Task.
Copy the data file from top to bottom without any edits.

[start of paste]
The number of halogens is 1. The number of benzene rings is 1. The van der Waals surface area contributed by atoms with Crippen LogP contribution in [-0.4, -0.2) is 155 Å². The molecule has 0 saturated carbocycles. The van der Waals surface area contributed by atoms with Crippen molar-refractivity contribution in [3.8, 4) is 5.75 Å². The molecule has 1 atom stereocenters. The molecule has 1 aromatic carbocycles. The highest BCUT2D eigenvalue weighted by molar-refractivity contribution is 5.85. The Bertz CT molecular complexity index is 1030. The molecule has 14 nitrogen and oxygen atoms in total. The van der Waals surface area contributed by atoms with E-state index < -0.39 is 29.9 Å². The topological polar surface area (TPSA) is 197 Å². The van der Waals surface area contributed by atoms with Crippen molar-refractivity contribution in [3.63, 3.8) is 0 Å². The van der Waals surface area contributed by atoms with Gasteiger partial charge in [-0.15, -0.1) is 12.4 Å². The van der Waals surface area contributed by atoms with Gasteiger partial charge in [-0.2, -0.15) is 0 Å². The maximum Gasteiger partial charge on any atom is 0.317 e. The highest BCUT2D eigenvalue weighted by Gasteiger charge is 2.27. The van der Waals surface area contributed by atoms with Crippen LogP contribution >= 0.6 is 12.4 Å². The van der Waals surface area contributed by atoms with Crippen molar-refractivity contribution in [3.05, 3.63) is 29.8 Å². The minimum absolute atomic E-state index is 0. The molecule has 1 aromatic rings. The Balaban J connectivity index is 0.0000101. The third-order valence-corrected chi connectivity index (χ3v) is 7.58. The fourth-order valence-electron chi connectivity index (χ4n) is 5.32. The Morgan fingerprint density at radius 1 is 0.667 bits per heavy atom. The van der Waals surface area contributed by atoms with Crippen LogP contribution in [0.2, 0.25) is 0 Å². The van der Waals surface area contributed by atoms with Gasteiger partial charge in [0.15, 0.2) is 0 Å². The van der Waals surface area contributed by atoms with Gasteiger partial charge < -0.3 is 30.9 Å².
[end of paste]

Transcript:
The number of halogens is 1. The number of benzene rings is 1. The van der Waals surface area contributed by atoms with Crippen LogP contribution in [-0.4, -0.2) is 155 Å². The molecule has 0 saturated carbocycles. The van der Waals surface area contributed by atoms with Crippen molar-refractivity contribution in [3.8, 4) is 5.75 Å². The molecule has 1 atom stereocenters. The molecule has 1 aromatic carbocycles. The highest BCUT2D eigenvalue weighted by molar-refractivity contribution is 5.85. The Bertz CT molecular complexity index is 1030. The molecule has 14 nitrogen and oxygen atoms in total. The van der Waals surface area contributed by atoms with E-state index < -0.39 is 29.9 Å². The topological polar surface area (TPSA) is 197 Å². The van der Waals surface area contributed by atoms with Crippen molar-refractivity contribution in [3.63, 3.8) is 0 Å². The van der Waals surface area contributed by atoms with Gasteiger partial charge in [-0.15, -0.1) is 12.4 Å². The van der Waals surface area contributed by atoms with Gasteiger partial charge in [-0.2, -0.15) is 0 Å². The maximum Gasteiger partial charge on any atom is 0.317 e. The highest BCUT2D eigenvalue weighted by Gasteiger charge is 2.27. The van der Waals surface area contributed by atoms with Crippen LogP contribution >= 0.6 is 12.4 Å². The van der Waals surface area contributed by atoms with Crippen molar-refractivity contribution in [3.05, 3.63) is 29.8 Å². The minimum absolute atomic E-state index is 0. The molecule has 1 aromatic rings. The Balaban J connectivity index is 0.0000101. The third-order valence-corrected chi connectivity index (χ3v) is 7.58. The fourth-order valence-electron chi connectivity index (χ4n) is 5.32. The Morgan fingerprint density at radius 1 is 0.667 bits per heavy atom. The van der Waals surface area contributed by atoms with Crippen LogP contribution in [0.2, 0.25) is 0 Å². The van der Waals surface area contributed by atoms with Gasteiger partial charge in [0.15, 0.2) is 0 Å². The van der Waals surface area contributed by atoms with Gasteiger partial charge < -0.3 is 30.9 Å².